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A question about space travel

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posted on May, 6 2008 @ 12:53 PM
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Hello all ..

I'm sure my question isn't worthy of its own thread and i don't
mind if the mods take it away, but if someone could u2u me
if that happens, thats cool .. oh by the way .. i did ask this question
in another thread but haven't had an answer so i thought id' do
this thread .. in fact here's my question from that thread ..

Quoting myself from a previous thread ..

"First off my knowledge of space the planets
and travel in space are very basic .. as in
school stuff and stuff read online or watched
on tv etc .. but i have had this thought for a
while now .. i read that if you could travel
at the speed of light say to Mars, by the time
you got back to Earth everyone would have
dramatically aged more than you .. i sort of
get that .. but my question is .. if someone
travelled to Mars at the same speed as the
rovers that are there would the same thing
apply if they returned ?? or does that theory
just apply to travelling at the speed of light ??
The reason i ask is because if you answered
that yes people would age more when you return
after travelling to and from Mars at the same speed
as the Mars rovers .. well wouldn't the signals we send
to these rovers at present, to make them move
, dig etc, wouldn't we be sending them back in time ??

Hang on i recon i've hurt my mind thinking
that one .. but see if you can get your head
around what i'm saying .. "

Regards

satellite1




posted on May, 6 2008 @ 04:41 PM
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I think that the theory that time slows with the speed we are moving was proved (or at least it was made stronger) by an experiment where they flew for some time (on an aeroplane) an atomic clock synchronised with another atomic clock exactly like the first but that stayed stationary, and when the "flying" clock returned it was a little late, when compared with the one that never left the laboratory.

I don't know if this applies to light itself (or any other electromagnetic waves), but if it does, and as light travels at the speed of light (obviously
), then time does apply to light, it's as if time has stopped.

This does not affect the receiver of the light (or electromagnetic wave), it will receive it regardless of the way time passes to the light, in the same way the people that received the "flying" clock were not affected by the fact that time passed slower to it.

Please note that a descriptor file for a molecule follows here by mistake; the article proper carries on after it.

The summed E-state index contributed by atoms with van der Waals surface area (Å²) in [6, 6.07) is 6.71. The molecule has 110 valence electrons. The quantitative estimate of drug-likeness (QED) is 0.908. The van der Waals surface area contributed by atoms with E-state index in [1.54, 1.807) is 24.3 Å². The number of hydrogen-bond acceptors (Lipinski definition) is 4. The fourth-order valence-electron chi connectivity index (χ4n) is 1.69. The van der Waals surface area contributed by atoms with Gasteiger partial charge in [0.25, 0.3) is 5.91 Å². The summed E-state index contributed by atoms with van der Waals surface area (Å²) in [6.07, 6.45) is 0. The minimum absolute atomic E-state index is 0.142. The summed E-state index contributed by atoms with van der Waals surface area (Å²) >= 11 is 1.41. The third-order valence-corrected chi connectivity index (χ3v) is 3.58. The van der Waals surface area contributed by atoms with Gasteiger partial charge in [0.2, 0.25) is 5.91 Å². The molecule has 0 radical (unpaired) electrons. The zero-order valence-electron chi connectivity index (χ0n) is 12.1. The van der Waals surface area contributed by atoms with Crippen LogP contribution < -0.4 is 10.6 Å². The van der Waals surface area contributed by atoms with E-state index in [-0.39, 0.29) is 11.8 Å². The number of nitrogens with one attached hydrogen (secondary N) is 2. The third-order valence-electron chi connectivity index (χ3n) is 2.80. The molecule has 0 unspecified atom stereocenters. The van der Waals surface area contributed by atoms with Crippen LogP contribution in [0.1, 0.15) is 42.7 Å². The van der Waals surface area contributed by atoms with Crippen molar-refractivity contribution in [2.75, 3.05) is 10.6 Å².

I hope that helps.



posted on May, 6 2008 @ 05:11 PM
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reply to post by satellite1
 


Time dilatation for an object with mass, according to Einstein relativistic theory (proved countless times), varies with the velocity of the object. The more the velocity approaches the velocity of light (c), the larger is the time dilatation, as well as other relativistic effects.

So, yes, a craft going to Mars would be affected by this, but since the velocity is so smaller than c, this effect can not be perceived.

EDIT: I mean, the effect could be measurable, but it's negligible.

[edit on 6-5-2008 by borek]

[edit on 6-5-2008 by borek]



posted on May, 6 2008 @ 06:53 PM
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reply to post by borek
 


Thanks for your replies ppl ... ok .. so lets say we have a rover on Mars right now .. how long does the signal take to get to it from earth .. is this signal affected by time ?? i suppose what i'm asking is .. is anything and everything affected by time dilation ?? if this is the case then we must be sending the signal back in time .. .. oh dear .. i'm blowing my own head in with this .. lol .. do you understand what i'm saying or is it coming out all giberish .. sorry in advance ..

regards

satellite1



posted on May, 6 2008 @ 08:21 PM
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reply to post by satellite1
 


I think I see what you mean. The answer is yes and no.


First, consider that the "message" you're sending is actually a small object with mass and v < c. The time dilation will only be perceived by a possible clock traveling with the object, on its own reference frame.

On our reference, the time taken for the "message" to reach Mars, in this case, will be the normal t = v / distance. So, for us, it would not make any difference.

For light, if you apply the equations, you can see that on the light's reference, the time dilation would increase infinitely. So, it does not make much sense to consider the "light's reference". For all the references other than the light's one, including our own and the craft on Mars, light always travel at the velocity c. So the time it takes for a eletromagnetic signal to reach Mars is just t = c / distance. No correction or time travel is involved.

So, my answer is 'yes': relativity affects everything, but 'no', since it does not make sense to consider the "light's own reference", light travels at a constant velocity c no matter what.


All this talk is not only theory: it has been measured and verified. But obviously physical interpretation of the results is always up to debate.



posted on May, 7 2008 @ 07:52 AM
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Thanks for your explanation ..

I don't think i should spend anymore time
thinking of this .. it hurts the mind .. although
its good to get the mental cogs working
now and again ..


Kind regards

satellite1



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